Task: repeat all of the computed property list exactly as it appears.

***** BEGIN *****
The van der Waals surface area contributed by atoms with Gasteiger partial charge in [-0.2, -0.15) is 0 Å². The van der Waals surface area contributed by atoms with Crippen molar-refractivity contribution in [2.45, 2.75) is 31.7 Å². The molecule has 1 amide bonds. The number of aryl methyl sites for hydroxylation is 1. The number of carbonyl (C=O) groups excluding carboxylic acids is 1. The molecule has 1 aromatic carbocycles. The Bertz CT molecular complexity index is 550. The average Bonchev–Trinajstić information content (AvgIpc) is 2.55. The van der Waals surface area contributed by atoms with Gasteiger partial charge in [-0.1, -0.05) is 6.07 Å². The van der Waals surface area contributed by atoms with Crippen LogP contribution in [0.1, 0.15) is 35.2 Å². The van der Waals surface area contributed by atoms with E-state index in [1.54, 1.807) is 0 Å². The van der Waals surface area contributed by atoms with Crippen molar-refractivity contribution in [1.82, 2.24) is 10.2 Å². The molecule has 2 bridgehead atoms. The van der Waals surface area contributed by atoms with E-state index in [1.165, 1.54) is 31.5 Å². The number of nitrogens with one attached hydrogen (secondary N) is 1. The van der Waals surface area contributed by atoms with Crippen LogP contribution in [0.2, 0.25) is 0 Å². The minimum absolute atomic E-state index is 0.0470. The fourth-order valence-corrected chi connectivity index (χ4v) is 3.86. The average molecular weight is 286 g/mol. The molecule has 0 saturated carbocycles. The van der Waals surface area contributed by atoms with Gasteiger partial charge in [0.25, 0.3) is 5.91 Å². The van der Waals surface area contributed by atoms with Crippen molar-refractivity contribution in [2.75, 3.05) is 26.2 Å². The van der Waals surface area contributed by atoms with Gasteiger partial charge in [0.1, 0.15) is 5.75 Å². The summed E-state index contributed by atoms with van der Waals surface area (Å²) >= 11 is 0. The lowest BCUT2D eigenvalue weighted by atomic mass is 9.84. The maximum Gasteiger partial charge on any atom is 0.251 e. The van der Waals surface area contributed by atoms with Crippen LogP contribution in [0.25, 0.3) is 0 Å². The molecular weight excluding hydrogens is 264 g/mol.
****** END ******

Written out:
The van der Waals surface area contributed by atoms with Gasteiger partial charge in [-0.2, -0.15) is 0 Å². The van der Waals surface area contributed by atoms with Crippen molar-refractivity contribution in [2.45, 2.75) is 31.7 Å². The molecule has 1 amide bonds. The number of aryl methyl sites for hydroxylation is 1. The number of carbonyl (C=O) groups excluding carboxylic acids is 1. The molecule has 1 aromatic carbocycles. The Bertz CT molecular complexity index is 550. The average Bonchev–Trinajstić information content (AvgIpc) is 2.55. The van der Waals surface area contributed by atoms with Gasteiger partial charge in [-0.1, -0.05) is 6.07 Å². The van der Waals surface area contributed by atoms with Crippen LogP contribution in [0.1, 0.15) is 35.2 Å². The van der Waals surface area contributed by atoms with E-state index in [1.54, 1.807) is 0 Å². The van der Waals surface area contributed by atoms with Crippen molar-refractivity contribution in [1.82, 2.24) is 10.2 Å². The molecule has 2 bridgehead atoms. The van der Waals surface area contributed by atoms with E-state index in [1.165, 1.54) is 31.5 Å². The number of nitrogens with one attached hydrogen (secondary N) is 1. The van der Waals surface area contributed by atoms with Crippen LogP contribution in [0.2, 0.25) is 0 Å². The minimum absolute atomic E-state index is 0.0470. The fourth-order valence-corrected chi connectivity index (χ4v) is 3.86. The average molecular weight is 286 g/mol. The molecule has 0 saturated carbocycles. The van der Waals surface area contributed by atoms with Gasteiger partial charge in [0.25, 0.3) is 5.91 Å². The van der Waals surface area contributed by atoms with Crippen molar-refractivity contribution in [2.75, 3.05) is 26.2 Å². The van der Waals surface area contributed by atoms with Gasteiger partial charge in [0.1, 0.15) is 5.75 Å². The summed E-state index contributed by atoms with van der Waals surface area (Å²) >= 11 is 0. The lowest BCUT2D eigenvalue weighted by atomic mass is 9.84. The maximum Gasteiger partial charge on any atom is 0.251 e. The van der Waals surface area contributed by atoms with Crippen LogP contribution in [0.25, 0.3) is 0 Å². The molecular weight excluding hydrogens is 264 g/mol.